The Ontario Human Rights Commission (OHRC) is writing to express its concern about the anti-loitering by-law that is currently being considered by Kenora City Council. The OHRC urges Kenora City Council to reject this by-law, which will likely have a disproportionate impact on vulnerable and homeless people in Kenora, the large majority of whom are Indigenous peoples. Moreover, the by-law will not solve the homelessness crisis or other social issues facing Kenora.
The OHRC welcomes the April 23 release of the government’s COVID-19 Action Plan for Vulnerable People (the Plan) as a first step toward addressing the disproportionate impact that the pandemic is having on Ontario’s most vulnerable people. However, to ensure that the human rights of vulnerable people are protected in a way that is consistent with Ontario’s Human Rights Code, the Plan requires expanded scope and detail, which must be done in consultation with vulnerable groups and human rights experts.
Today, the Ontario Human Rights Commission (OHRC) notes the release of Justice David Cole’s Final Report, which finds that Ontario has not complied with a legal settlement and order requiring it to ensure that prisoners with mental health disabilities receive appropriate mental health services, and are not placed in segregation except as a last resort.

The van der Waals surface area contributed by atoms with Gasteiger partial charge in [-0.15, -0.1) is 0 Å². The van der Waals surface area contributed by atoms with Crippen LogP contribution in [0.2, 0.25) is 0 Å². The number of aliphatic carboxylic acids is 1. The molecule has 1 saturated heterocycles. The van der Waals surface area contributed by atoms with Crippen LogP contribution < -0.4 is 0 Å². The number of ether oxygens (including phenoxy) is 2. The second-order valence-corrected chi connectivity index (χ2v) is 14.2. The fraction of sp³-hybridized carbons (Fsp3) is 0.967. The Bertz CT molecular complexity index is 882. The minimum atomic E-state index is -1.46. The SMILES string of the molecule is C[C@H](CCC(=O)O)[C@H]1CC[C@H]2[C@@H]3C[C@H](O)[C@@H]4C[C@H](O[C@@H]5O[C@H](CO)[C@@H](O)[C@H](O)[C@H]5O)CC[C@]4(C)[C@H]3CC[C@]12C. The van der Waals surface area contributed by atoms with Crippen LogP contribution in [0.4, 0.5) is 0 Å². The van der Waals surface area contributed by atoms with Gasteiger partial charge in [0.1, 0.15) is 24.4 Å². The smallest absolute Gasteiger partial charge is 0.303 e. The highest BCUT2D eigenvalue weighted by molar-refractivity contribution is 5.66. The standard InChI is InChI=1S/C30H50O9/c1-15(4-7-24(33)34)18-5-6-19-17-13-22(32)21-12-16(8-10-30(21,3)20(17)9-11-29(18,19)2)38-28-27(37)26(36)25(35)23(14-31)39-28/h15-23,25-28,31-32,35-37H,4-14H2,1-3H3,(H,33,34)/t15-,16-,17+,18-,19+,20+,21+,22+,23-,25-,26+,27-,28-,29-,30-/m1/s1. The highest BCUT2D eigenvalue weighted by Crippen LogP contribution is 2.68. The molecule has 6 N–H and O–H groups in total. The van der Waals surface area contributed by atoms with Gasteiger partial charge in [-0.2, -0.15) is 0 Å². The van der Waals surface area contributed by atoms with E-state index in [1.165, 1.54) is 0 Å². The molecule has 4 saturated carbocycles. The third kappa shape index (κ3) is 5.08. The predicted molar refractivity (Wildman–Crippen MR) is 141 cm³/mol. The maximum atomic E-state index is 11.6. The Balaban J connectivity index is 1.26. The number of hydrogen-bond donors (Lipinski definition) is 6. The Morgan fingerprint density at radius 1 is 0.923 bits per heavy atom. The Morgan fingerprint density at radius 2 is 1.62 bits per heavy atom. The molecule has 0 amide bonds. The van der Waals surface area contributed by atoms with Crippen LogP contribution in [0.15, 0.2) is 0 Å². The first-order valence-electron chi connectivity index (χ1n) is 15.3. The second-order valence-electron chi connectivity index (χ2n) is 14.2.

On August 26, 2019, Ontario’s Ministry of the Solicitor General (the Ministry) announced proposed amendments to Regulation 778 under the Ministry of Correctional Services Act. The Ontario Human Rights Commission (OHRC) welcomes the opportunity to provide this submission on the amendments related to segregation.
This report summarizes the Ontario Human Rights Commission’s (OHRC) observations and recommendations on the issues of homelessness and drug addiction in Kenora, Ontario. Under section 29 of the Ontario Human Rights Code, the OHRC can initiate reviews and inquiries and make recommendations related to incidents of tension or conflict in a community.
All students deserve to see themselves and their families reflected in Ontario’s mandatory education curriculum, and should receive information necessary to protect their health and well-being. Over the past year, the Ontario Human Rights Commission (OHRC) has taken many steps to make this vision a reality.
Thank you for providing the Ontario Human Rights Commission (OHRC) with the opportunity to tour Hamilton Wentworth Detention Centre (HWDC) on July 15, 2019. I am writing today to provide a summary of what we learned...
I am writing to commend the government on its recent announcements regarding investments in mental health services for frontline workers including correctional officers, and Ontario Provincial Police personnel and their families. The Ontario Human Rights Commission (OHRC) welcomes the government’s acknowledgment that many correctional staff and police officers face mental health issues.